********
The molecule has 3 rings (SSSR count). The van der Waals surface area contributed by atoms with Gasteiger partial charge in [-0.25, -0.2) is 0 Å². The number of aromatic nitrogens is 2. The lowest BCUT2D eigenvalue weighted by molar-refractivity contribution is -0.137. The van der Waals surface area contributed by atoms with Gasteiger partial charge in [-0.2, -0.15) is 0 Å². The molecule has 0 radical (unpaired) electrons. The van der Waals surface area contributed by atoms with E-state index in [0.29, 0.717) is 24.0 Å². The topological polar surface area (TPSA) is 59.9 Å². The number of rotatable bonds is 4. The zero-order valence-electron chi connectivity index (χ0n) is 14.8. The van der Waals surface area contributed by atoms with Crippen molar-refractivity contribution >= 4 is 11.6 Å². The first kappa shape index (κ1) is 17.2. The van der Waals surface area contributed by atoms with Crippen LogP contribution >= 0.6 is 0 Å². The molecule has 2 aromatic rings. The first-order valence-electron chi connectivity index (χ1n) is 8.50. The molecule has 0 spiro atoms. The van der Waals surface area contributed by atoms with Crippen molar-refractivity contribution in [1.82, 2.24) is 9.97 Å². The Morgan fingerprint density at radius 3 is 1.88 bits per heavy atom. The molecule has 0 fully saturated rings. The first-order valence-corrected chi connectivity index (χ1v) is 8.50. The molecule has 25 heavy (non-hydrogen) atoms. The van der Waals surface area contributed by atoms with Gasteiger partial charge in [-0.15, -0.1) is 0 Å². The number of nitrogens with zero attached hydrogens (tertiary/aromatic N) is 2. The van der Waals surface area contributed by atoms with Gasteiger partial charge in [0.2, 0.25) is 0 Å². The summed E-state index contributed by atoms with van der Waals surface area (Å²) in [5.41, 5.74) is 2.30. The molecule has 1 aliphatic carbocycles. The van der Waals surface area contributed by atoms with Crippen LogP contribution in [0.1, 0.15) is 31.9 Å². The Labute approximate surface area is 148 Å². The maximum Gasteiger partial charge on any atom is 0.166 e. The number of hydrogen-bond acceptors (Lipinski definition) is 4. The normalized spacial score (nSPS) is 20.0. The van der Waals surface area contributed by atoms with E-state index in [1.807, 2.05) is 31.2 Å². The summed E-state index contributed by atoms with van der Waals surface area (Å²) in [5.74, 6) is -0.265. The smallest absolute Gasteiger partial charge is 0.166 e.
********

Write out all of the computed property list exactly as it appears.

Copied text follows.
The molecule has 3 rings (SSSR count). The van der Waals surface area contributed by atoms with Gasteiger partial charge in [-0.25, -0.2) is 0 Å². The number of aromatic nitrogens is 2. The lowest BCUT2D eigenvalue weighted by molar-refractivity contribution is -0.137. The van der Waals surface area contributed by atoms with Gasteiger partial charge in [-0.2, -0.15) is 0 Å². The molecule has 0 radical (unpaired) electrons. The van der Waals surface area contributed by atoms with E-state index in [0.29, 0.717) is 24.0 Å². The topological polar surface area (TPSA) is 59.9 Å². The number of rotatable bonds is 4. The zero-order valence-electron chi connectivity index (χ0n) is 14.8. The van der Waals surface area contributed by atoms with Crippen molar-refractivity contribution >= 4 is 11.6 Å². The first kappa shape index (κ1) is 17.2. The van der Waals surface area contributed by atoms with Crippen LogP contribution >= 0.6 is 0 Å². The molecule has 2 aromatic rings. The first-order valence-electron chi connectivity index (χ1n) is 8.50. The molecule has 0 spiro atoms. The van der Waals surface area contributed by atoms with Crippen molar-refractivity contribution in [1.82, 2.24) is 9.97 Å². The Morgan fingerprint density at radius 3 is 1.88 bits per heavy atom. The molecule has 0 fully saturated rings. The first-order valence-corrected chi connectivity index (χ1v) is 8.50. The molecule has 25 heavy (non-hydrogen) atoms. The van der Waals surface area contributed by atoms with Gasteiger partial charge in [-0.15, -0.1) is 0 Å². The number of nitrogens with zero attached hydrogens (tertiary/aromatic N) is 2. The van der Waals surface area contributed by atoms with Gasteiger partial charge in [0.2, 0.25) is 0 Å². The summed E-state index contributed by atoms with van der Waals surface area (Å²) in [5.41, 5.74) is 2.30. The molecule has 1 aliphatic carbocycles. The van der Waals surface area contributed by atoms with Crippen LogP contribution in [0.1, 0.15) is 31.9 Å². The Labute approximate surface area is 148 Å². The maximum Gasteiger partial charge on any atom is 0.166 e. The number of hydrogen-bond acceptors (Lipinski definition) is 4. The normalized spacial score (nSPS) is 20.0. The van der Waals surface area contributed by atoms with E-state index in [1.807, 2.05) is 31.2 Å². The summed E-state index contributed by atoms with van der Waals surface area (Å²) in [5.74, 6) is -0.265. The smallest absolute Gasteiger partial charge is 0.166 e.